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Johnson, Thune, Rounds weigh in on Noem’s banishment

todayMay 24, 2024 4

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SIOUX FALLS, S.D. (KELO) — All three members of South Dakota’s congressional delegation are sharing their perspectives on Gov. Kristi Noem’s banishment from most of the state’s Native American reservations. Sen. John Thune says dialogue with tribal leadership has to happen.

“I think that, unfortunately, the adversarial approach is, at least not right now, is not yielding an outcome,” Thune said. “So, I think there’s, a lot of it has to do with tone. A lot of it has to do with sort of, mutual respect.”

“It’s unfortunate that the governor is having this challenge right now with the tribes, and I think the sooner that they can find a path forward, the better off South Dakota’s going to be, better off our tribal residents are going to be as well,” Sen. Mike Rounds said.

Rounds also brings up mutual respect with tribal leadership.

“I think trying to work with them and recognizing that they have the best intentions is pretty important, and I think mutual respect is very, very important,” Rounds said. “Hopefully, that type of respect is regained again here at the state level.”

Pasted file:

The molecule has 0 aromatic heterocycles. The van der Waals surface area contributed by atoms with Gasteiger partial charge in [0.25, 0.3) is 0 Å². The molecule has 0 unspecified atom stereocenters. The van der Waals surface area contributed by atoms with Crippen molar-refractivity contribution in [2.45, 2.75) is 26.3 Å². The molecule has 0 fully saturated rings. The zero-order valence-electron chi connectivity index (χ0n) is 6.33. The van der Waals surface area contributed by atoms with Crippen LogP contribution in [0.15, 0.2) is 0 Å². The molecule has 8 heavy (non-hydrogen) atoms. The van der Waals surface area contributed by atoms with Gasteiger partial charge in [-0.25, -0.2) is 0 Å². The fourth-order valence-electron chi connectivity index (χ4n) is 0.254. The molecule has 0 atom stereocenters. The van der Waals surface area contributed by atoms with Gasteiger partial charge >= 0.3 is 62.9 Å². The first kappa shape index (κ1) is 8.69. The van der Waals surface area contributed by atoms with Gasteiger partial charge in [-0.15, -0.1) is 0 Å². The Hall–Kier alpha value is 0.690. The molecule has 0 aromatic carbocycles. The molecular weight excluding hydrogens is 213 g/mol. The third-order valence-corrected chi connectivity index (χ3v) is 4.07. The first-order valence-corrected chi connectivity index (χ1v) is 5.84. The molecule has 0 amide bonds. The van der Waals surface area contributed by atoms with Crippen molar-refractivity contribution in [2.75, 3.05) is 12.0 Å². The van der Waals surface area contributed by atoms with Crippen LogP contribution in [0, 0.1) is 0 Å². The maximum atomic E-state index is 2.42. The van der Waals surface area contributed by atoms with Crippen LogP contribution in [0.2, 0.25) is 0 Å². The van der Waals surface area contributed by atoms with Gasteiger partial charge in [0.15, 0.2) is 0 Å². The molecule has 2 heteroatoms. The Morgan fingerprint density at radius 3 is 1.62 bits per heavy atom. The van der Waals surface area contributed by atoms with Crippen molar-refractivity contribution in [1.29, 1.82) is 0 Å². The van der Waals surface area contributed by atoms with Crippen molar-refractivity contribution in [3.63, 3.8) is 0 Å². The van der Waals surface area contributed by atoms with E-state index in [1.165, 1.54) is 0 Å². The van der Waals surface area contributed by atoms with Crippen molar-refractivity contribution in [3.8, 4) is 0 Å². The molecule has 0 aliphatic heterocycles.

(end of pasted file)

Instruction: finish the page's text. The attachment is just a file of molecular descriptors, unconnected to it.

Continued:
For his part, Rep. Dusty Johnson says he has friendships on each side of the divide.

“I’ve really tried to go out of my way in the last six years to not swerve out of my lane and try to tell tribal leaders how to do their job or swerve out of my lane and try to tell our state’s governor how to do her job,” Johnson said.

Nevertheless, Johnson offers advice which could benefit each side of any conflict.

Noem’s comments about kids: What tribes have said

“I would say that I always feel like you can get more done working together than you can when you’re at conflict,” Johnson said.

“You got to find a way to have that conversation with the leadership of the tribes in South Dakota and try and find solutions,” Thune said.

With regard to communication with tribes, Noem said May 17 that “I keep calling them. They all have my personal cell phone number. We reach out every month.” Eight of nine tribes with land in South Dakota have banned the governor.

Written by: The Dam Rock Station

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